partly, at issue is the silo-ed approach to development, where very few projects link directly with national strategies for economic development, though many projects note that poverty reduction and growth promotion *are* national priorities. we might just skip the contents of their actual strategy. we talk about country ownership (hey paris, hey accra), we talk about local capacity-building, we talk about alignment with, say, national health and education priorities, but we don’t talk enough about furthering development through all these projects by buying local (meaning more than that one shirt you bought from that one women’s co-op that one time you were visiting that one project in that one country — which especially doesn’t count if that project was focused on SMEs or entrepreneurship and your shirt is not from one of them).

we don’t, i believe, talk as much as we should about the use of locally manufactured products in global health and development projects more generally. there are, to be sure, political and economic difficulties to a work-local-buy-local approach, since donor countries also have national self-interest to consider. and there are technical and logistical difficulties because many places arguably in need of development projects also don’t have manufacturing processes that are up to global standards, perhaps coddled too long by import substitution strategies that did not have an eye towards exporting and competing. it would take time and effort to build local production capacity and supply chains — and we need to work quickly!

so, health commodities come in, building materials come in, food supplies come in, machinery and equipment comes in, often human capital comes in — and development is meant to logically follow. but bringing stuff ‘in’ has big implications for local livelihoods. a comment this week about a large development project in timor-leste describes the “lost opportunity” of not using local materials that would support local employment or small businesses. earlier this year, julie walz and vijaya ramachandran at cgd wrote about promoting local procurement in haiti, noting that this would do “double duty” by “purchas[ing] immediately needed goods or services [and helping] grow the private sector, creat[ing] jobs, and encourag[ing] entrepreneurs.”

two-birds, one stone sounds pretty good. so… can we start talking about this as part of the post-2015 discussions? over probably-not-iodized but tres-good gourmet sel gris popcorn? it supports this adorable old french salt harvester.

Rethinking the use of the word ‘simple’ in global health solutions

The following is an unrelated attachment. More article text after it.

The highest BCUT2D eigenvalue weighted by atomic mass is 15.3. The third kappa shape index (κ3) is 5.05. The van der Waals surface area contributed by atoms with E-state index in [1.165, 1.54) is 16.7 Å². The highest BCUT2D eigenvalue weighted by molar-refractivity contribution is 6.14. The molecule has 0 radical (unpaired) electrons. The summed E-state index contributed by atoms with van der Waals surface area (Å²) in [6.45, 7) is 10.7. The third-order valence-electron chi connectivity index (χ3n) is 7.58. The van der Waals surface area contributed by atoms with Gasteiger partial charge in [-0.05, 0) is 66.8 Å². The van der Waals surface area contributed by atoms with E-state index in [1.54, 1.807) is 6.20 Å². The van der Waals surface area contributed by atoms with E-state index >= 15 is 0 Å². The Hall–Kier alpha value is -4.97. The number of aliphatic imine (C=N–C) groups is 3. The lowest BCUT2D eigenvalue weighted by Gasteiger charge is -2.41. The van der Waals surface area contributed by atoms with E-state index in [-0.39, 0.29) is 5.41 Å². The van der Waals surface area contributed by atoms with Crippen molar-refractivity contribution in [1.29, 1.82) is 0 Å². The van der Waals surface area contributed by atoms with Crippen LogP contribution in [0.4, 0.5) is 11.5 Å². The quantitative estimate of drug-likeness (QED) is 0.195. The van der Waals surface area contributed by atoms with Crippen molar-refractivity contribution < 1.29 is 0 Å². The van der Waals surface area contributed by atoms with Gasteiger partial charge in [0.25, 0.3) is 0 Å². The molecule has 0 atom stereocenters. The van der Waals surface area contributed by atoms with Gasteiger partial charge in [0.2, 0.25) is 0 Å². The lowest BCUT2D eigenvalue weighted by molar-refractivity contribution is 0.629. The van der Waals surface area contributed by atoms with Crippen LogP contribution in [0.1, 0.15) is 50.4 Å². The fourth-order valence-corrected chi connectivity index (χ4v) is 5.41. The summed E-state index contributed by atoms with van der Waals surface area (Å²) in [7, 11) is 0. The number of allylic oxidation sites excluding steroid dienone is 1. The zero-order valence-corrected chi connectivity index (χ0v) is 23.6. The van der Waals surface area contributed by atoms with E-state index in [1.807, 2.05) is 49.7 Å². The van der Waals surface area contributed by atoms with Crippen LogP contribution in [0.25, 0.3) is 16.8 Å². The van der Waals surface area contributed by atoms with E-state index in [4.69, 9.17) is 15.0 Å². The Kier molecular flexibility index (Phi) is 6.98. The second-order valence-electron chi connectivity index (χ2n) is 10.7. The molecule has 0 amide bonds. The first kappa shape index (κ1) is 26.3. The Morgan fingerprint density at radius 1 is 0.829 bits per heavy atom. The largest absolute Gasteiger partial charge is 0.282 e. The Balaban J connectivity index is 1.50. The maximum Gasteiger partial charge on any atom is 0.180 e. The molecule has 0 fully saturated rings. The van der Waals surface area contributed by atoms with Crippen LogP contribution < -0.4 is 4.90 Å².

Karen had a nice post this week about how we talk about ‘simple’ solutions to global health problems, here.

There are at least four reasons that we might apply the word simple when we are talking about global health solution concepts:

1. The concept is relatively obvious because it relates to basic aspects of life, such as eating and drinking, and/or has been known for a long time

2. The concept has relatively few moving parts (i.e. does not call to mind Rube Goldberg-like steps (or that game mousetrap that NEVER worked))

3. The concept is low-tech (both information and biomedical technologies)

4. The concept is an easy change to get people to adopt

I suspect that when people refer to ‘simple’ solutions, it is some combination of 1, 2, & 3 on the list. If ‘basic’ or ‘low-tech’ is what we mean, we should probably say it as such. ‘Simple‘ has a wide variety of interpretations, so when you hear it, it may not always mean what you think it means or others may misinterpret your intention. Also, even if a concept has few moving parts, if the surrounding health system and infrastructure are thin, over-burdened, or non-existent, it can be quite tough to implement.

Basic and low-tech solutions have been put forward as part of the primary health care and then the selective primary health care (and GOBI-FFF) movements, spanning roughly the last 50-60 years. Calls for improvements in vital registration systems and disease surveillance span a similar time period. The fact that we are still talking about them suggests the solutions are not ‘simple’ (as in, ‘easy’) and that we need to be a lot smarter when it comes to changing behavior (giving up an old behavior *and* adopting a new one). This requires not only making the new behavior appealing and the old one unappealing but building an entire supportive and enabling environment around it. And as Karen rightly points out, even in what should be highly supportive environments, basic ideas can still be tough to implement on an individual level.

From a branding perspective, ‘basic’ and ‘low-tech’ may not be enough to garner (donor) attention to ‘mundane’ causes of morbidity and mortality (malnutrition, diarrheal disease, & acute respiratory infections) and the preventative and curative measures needed to address these problems.  But the gloss ‘simple’ is definitely insufficient and misleading.